Updated on January 17, 2020 by Asher Fergusson
You’ll also see I’ve included a guide for what to wear in Bali, what NOT to bring, and additional frequently asked questions.
Traveling here is a step into another world. Bring these physical items, but also arrive with an open mind, a friendly heart, patience, your sense of humor, and a spirit of adventure. Bali will do the rest.
What to pack for Bali – 17 Essentials
1. Neck Wallet
2. Universal Waterproof Phone Case
3. Affordable Underwater Camera
4. Flotation Straps for cameras and phones
5. Bali Power Adapter
6. Travel Insurance for Bali
7. Activated charcoal
9. Slip-on Mesh Water Shoes
10. Deet-Free Mosquito Repellent Bracelets
11. Reef-Safe Sunscreen
13. Leave-In Hair Conditioner
14. First-Aid kit
15. Virtual Private Network (VPN)
Indonesia (including Bali) has “substantial” Internet censorship. If you plan on accessing all your favorite websites and staying connected while you’re there then a quality VPN like NordVPN is essential to avoid getting blocked.
Additionally, this service adds a layer of encryption which will make sure that all your private data like credit cards and passwords will remain secure no matter which WiFi network you’re on. It’s easy and incredibly affordable!
16. Motion Sickness Wrist Bands
17. Day bag or small backpack
Other items to pack for a Bali vacation
Copy of passport and visa page
Facial cleansing wipes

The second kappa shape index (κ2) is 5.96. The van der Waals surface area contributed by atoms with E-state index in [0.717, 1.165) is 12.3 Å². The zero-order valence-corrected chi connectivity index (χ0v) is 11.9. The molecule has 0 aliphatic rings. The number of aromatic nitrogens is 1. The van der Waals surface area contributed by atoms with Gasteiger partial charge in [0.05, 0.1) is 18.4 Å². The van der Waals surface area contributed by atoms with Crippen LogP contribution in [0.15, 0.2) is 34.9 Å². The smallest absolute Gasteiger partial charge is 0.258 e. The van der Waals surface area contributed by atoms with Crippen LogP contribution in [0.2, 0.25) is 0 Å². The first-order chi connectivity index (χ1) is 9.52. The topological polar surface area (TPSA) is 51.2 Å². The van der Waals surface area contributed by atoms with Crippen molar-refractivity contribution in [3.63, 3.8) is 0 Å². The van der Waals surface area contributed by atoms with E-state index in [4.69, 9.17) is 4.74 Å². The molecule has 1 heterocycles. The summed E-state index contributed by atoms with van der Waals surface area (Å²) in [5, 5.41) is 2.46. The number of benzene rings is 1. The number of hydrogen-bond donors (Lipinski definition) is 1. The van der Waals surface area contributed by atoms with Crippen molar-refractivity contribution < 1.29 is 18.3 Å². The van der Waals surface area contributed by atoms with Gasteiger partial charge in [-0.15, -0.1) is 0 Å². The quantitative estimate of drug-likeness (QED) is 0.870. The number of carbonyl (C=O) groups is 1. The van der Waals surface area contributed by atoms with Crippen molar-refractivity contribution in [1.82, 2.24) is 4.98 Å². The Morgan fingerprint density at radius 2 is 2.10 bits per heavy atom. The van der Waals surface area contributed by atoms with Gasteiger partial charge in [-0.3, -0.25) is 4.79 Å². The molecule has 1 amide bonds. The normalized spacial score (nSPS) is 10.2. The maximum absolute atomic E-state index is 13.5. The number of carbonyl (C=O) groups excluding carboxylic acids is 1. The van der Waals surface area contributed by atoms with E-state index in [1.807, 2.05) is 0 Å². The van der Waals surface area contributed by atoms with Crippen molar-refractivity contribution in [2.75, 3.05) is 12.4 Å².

Multivitamins: Women’s and Men’s
Hat: Women’s and Men’s
Rest & Relax Bali book
Stain remover wipes
Sterile toothbrush cover
Sweater: Women’s and Men’s
Bali power adapter
Water bottle with filter
What should I wear in Bali?
Temperatures are pretty stable year-round, though humidity and rainfall fluctuate. There are still technically four seasons, but the truly noticeable differences are between the wet and dry seasons. Keep your clothing breathable and comfortable and your luggage light – you won’t want a heavy load to carry with you, and you’ll want to dry quickly if you sweat or get wet.
It’s hot in Bali so you will want to wear comfortable and light clothing. Keep in mind that Indonesia is a predominantly Muslim country but Hinduism is more prevalent in Bali, so if you are planning to visit outside of the touristy areas, wear more modest clothing. In those areas, choose shorts or dresses that go down to the knee and cover your shoulders. At the beach, bikinis are preferred over one-piece swimsuits.